Lead used to be used in gasoline because it helped prevent micro-weld wear in exhaust valves and reduce knocking, thus inhibiting pre-combustion. But the air pollution leaded gas exhaust created eventually led to the current unleaded standard for most consumer vehicles. But that’s not the only benefit of unleaded gasoline, notes a recent study by Dr. Philip Landrigan. The study indicates that since the removal of Tetraethyllead from gasoline in 1976, blood lead levels in the U.S. have dropped 80 percent and children’s average IQ score has shot up by six points. News such as this cannot bode certain industries, especially as consumers become more financially aware of the pitfalls inherent in payday loans, credit cards, and bad credit loan products in general.
Tetraethyllead and six big points
Higher IQs are always welcome – but six whole points is a significant jump. Considering the history of Tetraethyllead, Landrigan’s study results don’t come across as a surprise. The negative health impact of lead exposure was widely known back in the 1920s, when it was first pressed into use as a fuel additive. GM knew that the negative connotations of lead would make it a tough sell. The name was shortened to Ethyl, and suddenly it was marketable.
Production of Tetraethyllead had its problems. Toxicity levels were known to be quite high, contributing to lead poisoning. In 1924, workers at a DuPont factory in Ohio either died or went insane from inhaling the “loony gas” of burned Tetraethyllead, so the public was understandably reticent.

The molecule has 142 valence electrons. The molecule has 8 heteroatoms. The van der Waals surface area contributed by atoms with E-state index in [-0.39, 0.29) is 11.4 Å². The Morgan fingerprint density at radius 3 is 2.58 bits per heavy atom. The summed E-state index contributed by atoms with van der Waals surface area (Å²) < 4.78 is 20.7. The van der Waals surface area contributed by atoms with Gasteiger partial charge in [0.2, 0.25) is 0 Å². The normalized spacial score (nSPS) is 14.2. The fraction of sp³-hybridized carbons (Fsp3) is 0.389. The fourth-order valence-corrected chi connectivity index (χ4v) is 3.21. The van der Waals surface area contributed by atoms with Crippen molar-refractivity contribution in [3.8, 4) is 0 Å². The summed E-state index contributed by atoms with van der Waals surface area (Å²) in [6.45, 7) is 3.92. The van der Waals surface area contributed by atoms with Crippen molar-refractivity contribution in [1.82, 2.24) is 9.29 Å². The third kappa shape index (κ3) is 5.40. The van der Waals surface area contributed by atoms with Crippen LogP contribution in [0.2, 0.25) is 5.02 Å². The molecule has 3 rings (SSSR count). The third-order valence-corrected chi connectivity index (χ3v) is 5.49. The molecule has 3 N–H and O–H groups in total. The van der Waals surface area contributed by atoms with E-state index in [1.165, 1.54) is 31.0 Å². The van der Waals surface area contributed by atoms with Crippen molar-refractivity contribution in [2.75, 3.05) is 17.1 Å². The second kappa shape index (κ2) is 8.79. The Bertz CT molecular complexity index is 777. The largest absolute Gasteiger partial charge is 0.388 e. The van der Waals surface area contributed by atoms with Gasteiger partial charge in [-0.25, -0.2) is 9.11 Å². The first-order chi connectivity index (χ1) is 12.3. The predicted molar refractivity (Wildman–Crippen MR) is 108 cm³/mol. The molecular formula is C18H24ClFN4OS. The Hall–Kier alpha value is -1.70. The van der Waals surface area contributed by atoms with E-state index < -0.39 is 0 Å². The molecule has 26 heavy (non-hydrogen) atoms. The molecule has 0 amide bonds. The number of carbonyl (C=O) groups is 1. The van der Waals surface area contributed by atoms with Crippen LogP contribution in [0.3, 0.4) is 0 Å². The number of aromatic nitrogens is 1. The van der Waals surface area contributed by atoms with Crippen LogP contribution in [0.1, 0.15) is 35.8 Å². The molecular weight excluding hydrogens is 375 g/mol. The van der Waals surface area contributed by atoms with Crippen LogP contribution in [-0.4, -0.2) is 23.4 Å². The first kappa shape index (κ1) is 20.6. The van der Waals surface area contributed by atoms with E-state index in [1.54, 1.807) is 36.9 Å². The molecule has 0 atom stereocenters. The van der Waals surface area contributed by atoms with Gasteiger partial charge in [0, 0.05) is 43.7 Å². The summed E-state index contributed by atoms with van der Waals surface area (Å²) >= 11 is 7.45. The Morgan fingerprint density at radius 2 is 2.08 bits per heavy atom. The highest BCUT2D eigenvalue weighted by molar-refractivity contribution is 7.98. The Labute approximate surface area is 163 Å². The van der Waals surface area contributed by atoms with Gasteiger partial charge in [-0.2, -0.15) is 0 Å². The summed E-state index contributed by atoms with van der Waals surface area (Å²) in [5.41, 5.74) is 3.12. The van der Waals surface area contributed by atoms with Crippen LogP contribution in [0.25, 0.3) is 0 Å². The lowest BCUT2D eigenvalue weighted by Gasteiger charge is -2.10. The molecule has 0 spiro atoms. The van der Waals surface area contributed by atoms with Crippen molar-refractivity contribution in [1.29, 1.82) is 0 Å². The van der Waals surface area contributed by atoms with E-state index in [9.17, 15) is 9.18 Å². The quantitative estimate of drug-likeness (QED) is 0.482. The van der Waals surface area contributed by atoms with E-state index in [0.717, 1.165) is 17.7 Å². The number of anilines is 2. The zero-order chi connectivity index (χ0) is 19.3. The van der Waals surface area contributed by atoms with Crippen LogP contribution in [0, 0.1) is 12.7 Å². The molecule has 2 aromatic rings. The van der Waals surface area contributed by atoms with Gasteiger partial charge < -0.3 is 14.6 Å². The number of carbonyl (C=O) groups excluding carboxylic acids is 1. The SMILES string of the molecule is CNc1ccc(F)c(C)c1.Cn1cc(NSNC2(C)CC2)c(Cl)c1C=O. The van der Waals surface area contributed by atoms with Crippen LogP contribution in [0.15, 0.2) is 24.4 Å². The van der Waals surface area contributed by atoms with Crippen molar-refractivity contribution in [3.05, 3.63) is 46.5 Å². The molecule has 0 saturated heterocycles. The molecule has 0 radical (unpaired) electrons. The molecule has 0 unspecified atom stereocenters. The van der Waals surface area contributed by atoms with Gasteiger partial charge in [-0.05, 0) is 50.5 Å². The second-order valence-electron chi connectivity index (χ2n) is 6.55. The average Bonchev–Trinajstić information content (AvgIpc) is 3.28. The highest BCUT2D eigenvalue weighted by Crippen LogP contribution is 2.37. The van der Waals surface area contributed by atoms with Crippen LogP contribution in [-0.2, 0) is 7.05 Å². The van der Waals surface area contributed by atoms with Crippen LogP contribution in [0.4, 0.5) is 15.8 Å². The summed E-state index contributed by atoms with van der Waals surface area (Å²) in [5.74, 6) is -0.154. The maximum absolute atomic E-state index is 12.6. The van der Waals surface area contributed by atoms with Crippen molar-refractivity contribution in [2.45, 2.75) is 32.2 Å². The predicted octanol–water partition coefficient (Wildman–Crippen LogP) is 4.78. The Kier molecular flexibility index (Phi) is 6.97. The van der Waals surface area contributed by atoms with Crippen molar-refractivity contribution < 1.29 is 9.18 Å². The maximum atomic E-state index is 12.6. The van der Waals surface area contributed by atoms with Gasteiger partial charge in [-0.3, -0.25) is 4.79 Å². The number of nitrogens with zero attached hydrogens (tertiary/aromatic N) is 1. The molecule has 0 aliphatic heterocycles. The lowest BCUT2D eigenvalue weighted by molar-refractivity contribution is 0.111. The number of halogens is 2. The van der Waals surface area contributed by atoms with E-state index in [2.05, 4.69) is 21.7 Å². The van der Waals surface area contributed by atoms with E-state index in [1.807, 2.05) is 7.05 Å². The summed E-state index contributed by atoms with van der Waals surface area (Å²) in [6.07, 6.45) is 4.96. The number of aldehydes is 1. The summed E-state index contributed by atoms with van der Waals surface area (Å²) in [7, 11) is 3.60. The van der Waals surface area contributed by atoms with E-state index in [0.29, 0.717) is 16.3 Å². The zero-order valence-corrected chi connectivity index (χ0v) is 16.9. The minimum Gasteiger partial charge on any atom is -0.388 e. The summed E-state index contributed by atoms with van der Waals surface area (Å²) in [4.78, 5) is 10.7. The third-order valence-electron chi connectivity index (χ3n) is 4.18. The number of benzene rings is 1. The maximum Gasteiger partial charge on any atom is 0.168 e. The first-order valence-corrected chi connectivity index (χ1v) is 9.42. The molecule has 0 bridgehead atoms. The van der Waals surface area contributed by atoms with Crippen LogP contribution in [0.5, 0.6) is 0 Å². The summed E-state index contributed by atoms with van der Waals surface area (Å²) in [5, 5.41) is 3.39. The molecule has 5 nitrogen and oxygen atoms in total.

How Tetraethyllead works over your brain
What’s so bad about Tetraethyllead? Well, it gets in the way of the release of neurotransmitters like glutamate within the brain. That’s the means through which individual neurons send essential signals to other cells. Once NMDA receptors are blocked, the brain cannot communicate internally. It makes us crazy, unable to learn and eventually it kills us.
Admittedly, the six-point IQ score increase since 1976 has been tied conclusively to the shift toward unleaded gasoline. But removing Tetraethyllead exhaust from the air certainly hasn’t hurt anything – except perhaps your car’s valves. They’re replaceable, though.
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